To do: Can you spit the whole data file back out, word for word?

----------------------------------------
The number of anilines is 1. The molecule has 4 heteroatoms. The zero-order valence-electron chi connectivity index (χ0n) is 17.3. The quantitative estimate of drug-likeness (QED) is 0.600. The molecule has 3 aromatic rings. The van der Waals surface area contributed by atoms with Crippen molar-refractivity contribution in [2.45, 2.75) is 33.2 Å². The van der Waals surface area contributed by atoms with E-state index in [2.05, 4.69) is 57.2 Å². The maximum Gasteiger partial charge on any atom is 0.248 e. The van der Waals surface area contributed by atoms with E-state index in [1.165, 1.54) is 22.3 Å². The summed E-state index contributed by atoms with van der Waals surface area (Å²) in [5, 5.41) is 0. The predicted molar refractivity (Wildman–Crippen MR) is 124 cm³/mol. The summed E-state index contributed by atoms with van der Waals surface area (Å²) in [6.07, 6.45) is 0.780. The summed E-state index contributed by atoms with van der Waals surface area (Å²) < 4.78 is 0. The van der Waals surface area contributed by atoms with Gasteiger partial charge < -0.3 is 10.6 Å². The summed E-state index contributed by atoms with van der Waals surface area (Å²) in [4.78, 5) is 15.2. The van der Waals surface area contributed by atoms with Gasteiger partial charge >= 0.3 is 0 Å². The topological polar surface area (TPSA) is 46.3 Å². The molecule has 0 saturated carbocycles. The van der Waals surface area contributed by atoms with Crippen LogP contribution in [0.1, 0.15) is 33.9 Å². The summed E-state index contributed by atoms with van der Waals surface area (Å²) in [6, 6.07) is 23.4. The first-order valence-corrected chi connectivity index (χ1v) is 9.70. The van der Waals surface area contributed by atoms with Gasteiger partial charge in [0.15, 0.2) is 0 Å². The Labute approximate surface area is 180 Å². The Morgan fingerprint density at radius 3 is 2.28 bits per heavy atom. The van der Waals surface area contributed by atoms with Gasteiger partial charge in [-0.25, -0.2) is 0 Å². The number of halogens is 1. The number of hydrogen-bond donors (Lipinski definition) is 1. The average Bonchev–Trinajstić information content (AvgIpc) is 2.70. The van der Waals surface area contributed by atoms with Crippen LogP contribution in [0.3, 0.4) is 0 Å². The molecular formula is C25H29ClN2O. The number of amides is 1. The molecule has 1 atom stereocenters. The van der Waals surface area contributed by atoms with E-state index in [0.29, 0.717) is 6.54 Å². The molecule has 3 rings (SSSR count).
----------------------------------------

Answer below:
The number of anilines is 1. The molecule has 4 heteroatoms. The zero-order valence-electron chi connectivity index (χ0n) is 17.3. The quantitative estimate of drug-likeness (QED) is 0.600. The molecule has 3 aromatic rings. The van der Waals surface area contributed by atoms with Crippen molar-refractivity contribution in [2.45, 2.75) is 33.2 Å². The van der Waals surface area contributed by atoms with E-state index in [2.05, 4.69) is 57.2 Å². The maximum Gasteiger partial charge on any atom is 0.248 e. The van der Waals surface area contributed by atoms with E-state index in [1.165, 1.54) is 22.3 Å². The summed E-state index contributed by atoms with van der Waals surface area (Å²) in [5, 5.41) is 0. The predicted molar refractivity (Wildman–Crippen MR) is 124 cm³/mol. The summed E-state index contributed by atoms with van der Waals surface area (Å²) in [6.07, 6.45) is 0.780. The summed E-state index contributed by atoms with van der Waals surface area (Å²) < 4.78 is 0. The van der Waals surface area contributed by atoms with Gasteiger partial charge < -0.3 is 10.6 Å². The summed E-state index contributed by atoms with van der Waals surface area (Å²) in [4.78, 5) is 15.2. The van der Waals surface area contributed by atoms with Gasteiger partial charge >= 0.3 is 0 Å². The topological polar surface area (TPSA) is 46.3 Å². The molecule has 0 saturated carbocycles. The van der Waals surface area contributed by atoms with Crippen LogP contribution in [0.1, 0.15) is 33.9 Å². The summed E-state index contributed by atoms with van der Waals surface area (Å²) in [6, 6.07) is 23.4. The first-order valence-corrected chi connectivity index (χ1v) is 9.70. The van der Waals surface area contributed by atoms with Gasteiger partial charge in [0.15, 0.2) is 0 Å². The Labute approximate surface area is 180 Å². The Morgan fingerprint density at radius 3 is 2.28 bits per heavy atom. The van der Waals surface area contributed by atoms with Gasteiger partial charge in [-0.25, -0.2) is 0 Å². The number of halogens is 1. The number of hydrogen-bond donors (Lipinski definition) is 1. The average Bonchev–Trinajstić information content (AvgIpc) is 2.70. The van der Waals surface area contributed by atoms with Crippen LogP contribution in [0.3, 0.4) is 0 Å². The molecular formula is C25H29ClN2O. The number of amides is 1. The molecule has 1 atom stereocenters. The van der Waals surface area contributed by atoms with E-state index in [0.29, 0.717) is 6.54 Å². The molecule has 3 rings (SSSR count).